Immediately the results were announced, Odinga bitterly accused Kibaki of electoral fraud. Odinga’s allegations scored with his supporters, and seemed meritorious since the results had defied pre-election polls and expectations and election day exit polls. Furthermore, Odinga, who had campaigned against the concentration of political power in the hands of Kikuyu politicians, had won the votes of most of the other Kenyan tribes and regions, with Kibaki’s victory being attained only with the near exclusive support of the populous Kikuyu, Meru and Embu communities-who had turned up to vote for Kibaki in large numbers after feeling, in reaction to the Odinga campaign, and with the covert encouragement of the Kibaki campaign, increasingly besieged and threatened by the pro-Odinga tribes. Moreover, ODM had won the most parliamentary and local authority seats by a wide margin. A joint statement by the British Foreign Office and Department for International Development cited “real concerns” over irregularities, while international observers refused to declare the election free and fair. The European Union chief observer, Alexander Graf Lambsdorff, cited one constituency where his monitors saw official results for Kibaki that were 25,000 votes lower than the figure subsequently announced by the Electoral Commission, leading him to doubt the accuracy of the announced results.

It was reported that Kibaki, who had previously been perceived as an “old-school gentleman”, had “revealed a steely side” when he swore himself in within an hour of being announced the victor of the highly contested election—one where the results were largely in question. Odinga’s supporters said he would be declared president at a rival ceremony on Monday, but police banned the event. Koki Muli, the head of local watchdog, the Institute of Education in Democracy, said called the day the “saddest…in the history of democracy in this country” and “a coup d’etat.”

Opposition supporters saw the result as a plot by Kibaki’s Kikuyu tribe, Kenya’s largest, to keep power by any means. The tribes that lost the election were upset at the prospect of five years without political power, and anti-Kikuyu sentiment swelled, spawning the 2007–2008 Kenyan crisis, as violence broke out in several places in the country, started by the ODM supporters protesting the “stealing” of their “victory”, and subsequently escalating as the targeted Kikuyus retaliated. As unrest spread, television and radio stations were instructed to stop all live broadcasts. There was widespread theft, vandalism, looting and destruction of property, and a significant number of atrocities, killings and sexual violence reported.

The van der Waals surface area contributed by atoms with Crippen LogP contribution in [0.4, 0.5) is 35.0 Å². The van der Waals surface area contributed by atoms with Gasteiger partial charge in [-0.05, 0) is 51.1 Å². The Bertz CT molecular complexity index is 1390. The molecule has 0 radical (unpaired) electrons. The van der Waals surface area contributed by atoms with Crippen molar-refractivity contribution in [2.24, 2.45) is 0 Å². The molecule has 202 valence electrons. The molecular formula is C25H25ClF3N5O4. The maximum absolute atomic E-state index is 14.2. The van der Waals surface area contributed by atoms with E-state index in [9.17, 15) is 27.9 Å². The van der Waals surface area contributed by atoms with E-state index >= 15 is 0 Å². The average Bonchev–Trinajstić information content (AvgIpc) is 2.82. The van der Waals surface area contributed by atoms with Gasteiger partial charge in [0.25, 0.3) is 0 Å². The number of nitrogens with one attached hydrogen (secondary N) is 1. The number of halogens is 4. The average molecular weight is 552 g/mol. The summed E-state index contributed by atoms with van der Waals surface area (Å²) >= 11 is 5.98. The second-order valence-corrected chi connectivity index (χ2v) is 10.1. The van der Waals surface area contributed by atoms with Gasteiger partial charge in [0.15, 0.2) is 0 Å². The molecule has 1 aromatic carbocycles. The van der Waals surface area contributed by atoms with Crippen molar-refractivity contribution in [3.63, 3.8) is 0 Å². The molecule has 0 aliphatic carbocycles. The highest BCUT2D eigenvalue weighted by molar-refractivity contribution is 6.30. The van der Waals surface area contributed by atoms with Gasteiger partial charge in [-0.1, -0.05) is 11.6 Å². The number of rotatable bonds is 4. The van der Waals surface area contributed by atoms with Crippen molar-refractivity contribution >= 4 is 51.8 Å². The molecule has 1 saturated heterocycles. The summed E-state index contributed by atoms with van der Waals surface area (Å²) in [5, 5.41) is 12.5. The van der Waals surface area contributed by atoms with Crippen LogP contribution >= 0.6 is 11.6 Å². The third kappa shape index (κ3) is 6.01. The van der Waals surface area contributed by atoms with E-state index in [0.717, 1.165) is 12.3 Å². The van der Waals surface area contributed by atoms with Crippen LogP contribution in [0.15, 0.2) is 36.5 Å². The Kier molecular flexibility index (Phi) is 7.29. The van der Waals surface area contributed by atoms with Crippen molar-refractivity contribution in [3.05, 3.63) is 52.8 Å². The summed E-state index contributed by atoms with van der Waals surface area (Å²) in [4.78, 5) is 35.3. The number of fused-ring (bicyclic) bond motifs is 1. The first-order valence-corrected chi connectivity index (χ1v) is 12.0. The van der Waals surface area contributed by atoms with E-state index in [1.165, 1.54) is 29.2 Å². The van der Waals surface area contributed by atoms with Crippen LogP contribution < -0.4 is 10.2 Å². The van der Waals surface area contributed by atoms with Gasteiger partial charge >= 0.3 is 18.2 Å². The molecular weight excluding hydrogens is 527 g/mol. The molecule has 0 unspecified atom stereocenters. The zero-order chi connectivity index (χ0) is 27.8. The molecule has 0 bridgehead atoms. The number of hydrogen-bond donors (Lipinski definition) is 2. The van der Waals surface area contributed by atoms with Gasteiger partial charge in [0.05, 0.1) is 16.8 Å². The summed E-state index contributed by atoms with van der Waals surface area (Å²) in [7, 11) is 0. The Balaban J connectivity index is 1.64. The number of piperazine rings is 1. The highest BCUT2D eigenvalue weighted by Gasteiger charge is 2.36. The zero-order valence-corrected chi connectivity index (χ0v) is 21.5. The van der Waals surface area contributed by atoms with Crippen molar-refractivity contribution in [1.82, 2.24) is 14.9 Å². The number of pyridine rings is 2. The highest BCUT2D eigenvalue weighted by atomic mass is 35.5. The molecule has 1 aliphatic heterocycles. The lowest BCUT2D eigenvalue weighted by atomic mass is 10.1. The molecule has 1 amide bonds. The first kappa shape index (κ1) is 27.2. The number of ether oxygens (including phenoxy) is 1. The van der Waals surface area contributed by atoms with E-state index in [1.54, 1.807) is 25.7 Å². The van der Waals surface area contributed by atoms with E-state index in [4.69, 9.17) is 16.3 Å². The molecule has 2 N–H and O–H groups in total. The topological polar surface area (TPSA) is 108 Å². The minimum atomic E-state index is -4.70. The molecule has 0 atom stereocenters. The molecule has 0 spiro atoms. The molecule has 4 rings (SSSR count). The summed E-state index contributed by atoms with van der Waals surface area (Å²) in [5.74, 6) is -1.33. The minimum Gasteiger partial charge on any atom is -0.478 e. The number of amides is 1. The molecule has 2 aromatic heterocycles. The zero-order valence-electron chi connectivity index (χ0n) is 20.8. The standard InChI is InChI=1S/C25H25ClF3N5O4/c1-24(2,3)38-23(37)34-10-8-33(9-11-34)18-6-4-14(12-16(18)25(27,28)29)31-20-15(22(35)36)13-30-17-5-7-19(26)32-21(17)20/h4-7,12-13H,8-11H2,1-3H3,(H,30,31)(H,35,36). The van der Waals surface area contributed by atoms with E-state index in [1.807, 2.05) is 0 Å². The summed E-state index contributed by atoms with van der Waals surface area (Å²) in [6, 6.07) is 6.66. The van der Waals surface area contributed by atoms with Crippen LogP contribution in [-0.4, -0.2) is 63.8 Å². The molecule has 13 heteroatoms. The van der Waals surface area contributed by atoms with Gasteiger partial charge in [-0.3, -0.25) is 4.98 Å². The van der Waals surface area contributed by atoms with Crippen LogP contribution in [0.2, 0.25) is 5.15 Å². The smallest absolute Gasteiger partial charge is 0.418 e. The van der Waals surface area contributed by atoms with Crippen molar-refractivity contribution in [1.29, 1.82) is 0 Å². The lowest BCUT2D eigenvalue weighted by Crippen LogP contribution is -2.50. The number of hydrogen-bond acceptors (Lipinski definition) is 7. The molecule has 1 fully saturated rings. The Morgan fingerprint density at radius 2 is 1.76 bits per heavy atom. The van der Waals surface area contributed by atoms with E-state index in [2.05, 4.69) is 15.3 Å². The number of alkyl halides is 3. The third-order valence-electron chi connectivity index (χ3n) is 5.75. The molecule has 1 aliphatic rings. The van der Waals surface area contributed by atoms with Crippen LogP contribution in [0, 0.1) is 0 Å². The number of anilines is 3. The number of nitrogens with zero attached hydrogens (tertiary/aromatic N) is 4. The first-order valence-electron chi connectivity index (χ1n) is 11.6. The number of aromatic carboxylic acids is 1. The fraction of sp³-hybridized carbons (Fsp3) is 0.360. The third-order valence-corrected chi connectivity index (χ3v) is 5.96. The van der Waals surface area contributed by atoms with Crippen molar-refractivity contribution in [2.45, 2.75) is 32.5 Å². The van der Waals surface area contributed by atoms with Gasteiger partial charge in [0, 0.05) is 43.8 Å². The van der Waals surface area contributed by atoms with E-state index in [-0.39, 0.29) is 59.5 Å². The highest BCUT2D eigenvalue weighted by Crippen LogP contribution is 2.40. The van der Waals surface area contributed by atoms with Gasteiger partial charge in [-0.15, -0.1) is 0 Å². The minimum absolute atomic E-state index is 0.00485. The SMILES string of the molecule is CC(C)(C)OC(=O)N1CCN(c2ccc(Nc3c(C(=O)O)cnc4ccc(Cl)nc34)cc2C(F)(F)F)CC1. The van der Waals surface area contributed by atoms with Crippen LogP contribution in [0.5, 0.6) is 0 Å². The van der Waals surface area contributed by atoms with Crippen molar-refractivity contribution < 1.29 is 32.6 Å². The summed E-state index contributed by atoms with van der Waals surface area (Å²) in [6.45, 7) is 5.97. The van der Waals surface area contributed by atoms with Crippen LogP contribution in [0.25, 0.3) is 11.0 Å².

The violence continued for more than two months, as Kibaki ruled with “half” a cabinet he had appointed, with Odinga and ODM refusing to recognise him as president.

When the election was eventually investigated by the Independent Review Commission (IREC) on the 2007 Elections chaired by Justice Johann Kriegler, it was found that there were too many electoral malpractices from several regions perpetrated by all the contesting parties to conclusively establish which candidate won the December 2007 Presidential elections. Such malpractices included widespread bribery, vote buying, intimidation and ballot stuffing by both sides, as well as incompetence from the Electoral Commission of Kenya (ECK), which was shortly thereafter disbanded by the new Parliament.

2008: National accord and Grand Coalition Government

The Country was only saved by the mediation of former United Nations Secretary General Kofi Annan with a Panel of “Eminent African Personalities” backed by the African Union, the United States and the United Kingdom.

Following the mediation, a deal, called the national accord, was signed in February 2008 between Raila Odinga and Kibaki, now referred to as the “two Principals”. The accord, later passed by the Kenyan Parliament as the National Accord and Reconciliation Act 2008 provided inter alia for power-sharing, with Kibaki remaining President and Raila Odinga taking a newly re-created post of Prime Minister.

On 17 April 2008, Raila Odinga was sworn in as Prime Minister, along with a power-sharing Cabinet, with 42 ministers and 50 assistant ministers, Kenya’s largest ever. The cabinet was fifty percent Kibaki appointed ministers and fifty percent Raila appointed ministers, and was in reality a carefully balanced ethnic coalition. The arrangement, which also included Kalonzo Musyoka as Vice President, was known as the “Grand Coalition Government”. In that government, Uhuru Kenyatta was deputy prime minister to Raila Odinga.

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Kenya